Ken Ohashi, the World Bank's Nepal director, made it clear at the Country Assistance Strategy (CAS) launch last week that irrespective of the government in place, as long as reforms move ahead and the government meets targets it has set, the World Bank will continue to assist Nepal. If the performance is good, was the message, there is more money. While media latched on to the 'failed state' warnings in line with our strong belief in the khattam chha school of thought, the Beed takes a more positive view.
World Bank assistance is dependent on scenarios that needs a government to perform and pushes for peace to end the long years of conflict. It is very clear that money will pour in as long as any government ensures that there is a strong anti-corruption drive, true decentralisation, banking and financial sector reforms, well-managed public expenditure and the annual action plan targets that are realised. While the current base scenario looks at an assistance of $120-200 million each year during the assistance period, the best case scenario could be $200-250 million. For sceptics from the Khattam Chha Club, the nightmare is $50 million or less.
It is very important to note the Bank's position on the political situation. While there are accusations that it does not support the multiparty agenda, it has more to do with the functioning of 'patronage politics' rather than democracy itself. The Beed has often questioned whether banking reforms or Nepal's entry into the WTO would have been possible if we were still mired in the old politics.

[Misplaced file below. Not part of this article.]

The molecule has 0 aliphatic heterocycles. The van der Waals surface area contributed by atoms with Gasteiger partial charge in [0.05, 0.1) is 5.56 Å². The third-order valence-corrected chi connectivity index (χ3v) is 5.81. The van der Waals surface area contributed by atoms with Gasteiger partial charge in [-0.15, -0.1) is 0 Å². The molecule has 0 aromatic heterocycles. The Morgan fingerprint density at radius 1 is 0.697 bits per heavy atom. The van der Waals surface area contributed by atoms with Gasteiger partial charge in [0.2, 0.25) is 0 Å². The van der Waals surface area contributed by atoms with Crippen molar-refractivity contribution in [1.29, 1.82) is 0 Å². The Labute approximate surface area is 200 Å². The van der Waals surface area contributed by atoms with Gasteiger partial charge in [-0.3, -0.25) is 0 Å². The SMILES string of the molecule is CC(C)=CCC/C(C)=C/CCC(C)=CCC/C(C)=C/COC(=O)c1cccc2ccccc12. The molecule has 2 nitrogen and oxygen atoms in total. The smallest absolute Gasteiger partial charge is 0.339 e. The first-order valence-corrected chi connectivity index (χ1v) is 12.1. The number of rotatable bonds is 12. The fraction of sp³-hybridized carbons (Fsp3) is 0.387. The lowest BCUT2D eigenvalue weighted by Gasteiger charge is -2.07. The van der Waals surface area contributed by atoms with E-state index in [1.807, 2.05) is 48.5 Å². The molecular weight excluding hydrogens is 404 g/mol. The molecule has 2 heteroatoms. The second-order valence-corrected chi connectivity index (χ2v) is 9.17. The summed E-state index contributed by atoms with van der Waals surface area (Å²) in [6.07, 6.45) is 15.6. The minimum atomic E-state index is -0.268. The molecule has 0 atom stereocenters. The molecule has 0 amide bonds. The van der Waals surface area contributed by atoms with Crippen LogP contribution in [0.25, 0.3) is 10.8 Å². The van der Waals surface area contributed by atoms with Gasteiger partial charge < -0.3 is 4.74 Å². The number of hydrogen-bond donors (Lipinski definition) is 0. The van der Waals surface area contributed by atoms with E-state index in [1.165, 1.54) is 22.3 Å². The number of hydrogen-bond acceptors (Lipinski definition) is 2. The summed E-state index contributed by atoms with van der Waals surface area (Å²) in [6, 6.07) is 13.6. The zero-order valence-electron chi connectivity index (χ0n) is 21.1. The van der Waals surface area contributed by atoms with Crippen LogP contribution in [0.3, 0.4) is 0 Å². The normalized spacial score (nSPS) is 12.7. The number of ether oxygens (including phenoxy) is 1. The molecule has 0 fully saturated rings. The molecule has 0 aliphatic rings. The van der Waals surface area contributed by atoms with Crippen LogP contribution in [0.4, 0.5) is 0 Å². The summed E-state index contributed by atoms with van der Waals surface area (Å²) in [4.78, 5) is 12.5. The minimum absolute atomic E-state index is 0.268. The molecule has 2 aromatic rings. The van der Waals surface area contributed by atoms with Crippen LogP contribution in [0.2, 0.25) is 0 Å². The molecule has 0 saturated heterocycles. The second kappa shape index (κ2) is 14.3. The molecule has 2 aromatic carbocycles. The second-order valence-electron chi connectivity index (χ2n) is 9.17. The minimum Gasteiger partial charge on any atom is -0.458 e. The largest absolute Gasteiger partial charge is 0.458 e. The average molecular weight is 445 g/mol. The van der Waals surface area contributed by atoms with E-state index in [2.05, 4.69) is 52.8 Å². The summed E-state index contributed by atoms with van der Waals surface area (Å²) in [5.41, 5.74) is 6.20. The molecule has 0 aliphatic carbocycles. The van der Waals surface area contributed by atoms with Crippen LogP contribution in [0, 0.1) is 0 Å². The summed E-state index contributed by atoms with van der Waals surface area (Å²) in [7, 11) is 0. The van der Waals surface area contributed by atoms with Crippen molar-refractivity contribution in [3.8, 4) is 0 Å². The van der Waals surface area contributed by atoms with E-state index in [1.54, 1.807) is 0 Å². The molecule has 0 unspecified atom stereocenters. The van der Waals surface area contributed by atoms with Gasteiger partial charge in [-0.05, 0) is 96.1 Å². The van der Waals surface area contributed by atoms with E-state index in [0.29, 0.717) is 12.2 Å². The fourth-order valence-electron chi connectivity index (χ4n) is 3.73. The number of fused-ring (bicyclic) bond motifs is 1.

This does not, however, suggest that we should not get back to parliamentary democracy, but surely when that happens, there will be a strong need for politicians and the government in power to realise that a reform agenda can be pursued. It is always better to achieve reform faster and reap the benefits rather than stagger it and lose out. The Bank's CAS wants to stimulate growth through private sector development, push private public partnerships and create a better environment for investment. It is pinning more hope on the government.
It has to work with the government. But it can also work with independent agencies on specific issues. For instance, in case of economy related legislative reform, it is important to work with advocacy groups and think tanks. Similarly, working directly with successful pro-reform local governments may provide others incentive to move toward reforms.
CAS is what the Bank thinks should be done. Now, the onus is on Nepal to do its bit. At a time when the general feeling is that we are losing out, the Bank's message is that if Nepal can control its own destiny, there is help at hand.